Joe found an individual policy, but has had to raise the annual deductible from $2,500 to $5,000 just recently just to afford the rising premiums. After being denied coverage by three companies, I became uninsured on May 1, 2008. Since then, I’ve had to postpone some of my annual exams and opt against trying new and potentially more effective epilepsy medication, and also seek charity care from others to just maintain my current health status.
I have to say my medication was $900 a month, which ? well, that’s another shocking fact. But anyway, the health care ? this health care reform bill will help us by getting rid of exclusions based on pre-existing conditions. It will set up an exchange where we can easily shop and compare plans and setting standard benefit options to plug holes in coverage that could leave us paying tens of thousands of dollars if we get sick.
This bill gives us a reliable option for coverage in the form of a public plan for health insurance companies ? if private health insurance companies fail to meet our needs as they have so far. Joe and I are average Americans. We have worked hard all our lives, and never thought that we would end up in this situation.
We hope that you will do everything that you can to protect people like us and all Americans from the stress and the trauma of losing their health care.
Transcript of Tammy Rostov’s remarks:
Thank you, Chairman Larson.
As he said, I’m Tammy Rostov, and I own a coffee and tea shop in Richmond, Virginia. It’s family owned. I have nine employees. And as a small owner, I know small business needs health care reform and we need it fast.
My dad, a single parent, started the business 30 years ago. I was raised in the store and I’m proud to continue the tradition of running the family business, serving our customers and providing jobs for the people in the community.
My father instilled in me the value of treating an employee like family. For me, that means making sure our employees and their families have important benefits. So we offer health care and retirement benefits.
Lately, this hasn’t been easy. On health care, our commitment to our employees has run up against the harsh reality of ever-rising costs. About four years ago, when the premiums rose beyond what the business could afford, we had to change to a high-deductible plan so that I could continue to offer benefits.
That cut our costs for that year, but over the last four years our premiums have gone up 80 percent, and I can’t afford to pay those premiums.
Our health care system is failing small business. It’s failing business owners like myself. It’s failing our employees. It’s failing our families. And it’s threatening our bottom line.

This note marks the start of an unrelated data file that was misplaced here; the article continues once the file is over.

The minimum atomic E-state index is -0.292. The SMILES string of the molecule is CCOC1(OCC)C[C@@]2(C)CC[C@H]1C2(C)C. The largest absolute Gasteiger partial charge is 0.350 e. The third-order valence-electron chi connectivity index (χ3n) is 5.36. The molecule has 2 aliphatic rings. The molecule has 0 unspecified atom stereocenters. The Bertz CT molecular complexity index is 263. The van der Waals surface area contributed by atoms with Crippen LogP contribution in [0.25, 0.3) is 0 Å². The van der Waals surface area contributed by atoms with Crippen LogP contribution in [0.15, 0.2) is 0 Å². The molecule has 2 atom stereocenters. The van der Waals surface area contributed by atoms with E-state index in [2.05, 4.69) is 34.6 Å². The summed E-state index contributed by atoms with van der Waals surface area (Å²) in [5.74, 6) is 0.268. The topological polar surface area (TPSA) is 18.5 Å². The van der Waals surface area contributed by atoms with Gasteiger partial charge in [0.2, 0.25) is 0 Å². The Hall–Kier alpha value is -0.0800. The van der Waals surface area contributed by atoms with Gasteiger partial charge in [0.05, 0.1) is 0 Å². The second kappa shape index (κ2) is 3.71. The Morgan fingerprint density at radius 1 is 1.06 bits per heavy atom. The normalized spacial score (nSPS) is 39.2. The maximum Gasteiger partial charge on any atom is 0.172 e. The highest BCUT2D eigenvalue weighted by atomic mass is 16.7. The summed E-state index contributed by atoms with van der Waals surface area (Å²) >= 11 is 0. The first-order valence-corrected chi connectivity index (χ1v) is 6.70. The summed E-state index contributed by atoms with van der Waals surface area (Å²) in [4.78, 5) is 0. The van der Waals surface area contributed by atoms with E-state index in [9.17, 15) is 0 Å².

That’s why I want to thank these leaders in Congress for introducing this critical legislation. This proposal brings new hope for small business struggling with health care. It will help small business by giving us new choices, giving us new bargaining power with the insurance companies, increasing transparency, so we know what we’re getting, and promoting accountability, so we’ll know that we can count on our health care.
This bill would help my business and my employees in a number of important ways. We would be eligible to purchase coverage in the health insurance exchange in the first year it is open, giving us more choices of better, more affordable coverage, including the option of a public health insurance plan.
Instead of spending more than 10 percent of my payroll in insurance coverage, I could save more than $11,000 by paying 2 percent and allow my employees to buy the coverage they want in the exchange.
At least two of my employees would qualify for affordability credits to help pay for their coverage, but these employees are like part of my family, and if I choose to continue to provide coverage for them through the exchange, my business will qualify for a tax credit half the cost of the coverage.
In closing, I want to make one final point: As a small business, the cost we truly can’t afford in health care is the cost of doing nothing. We need health care reform. We need more choices. And we’re willing to contribute our fair share. We’re looking to Congress for leadership on this issue.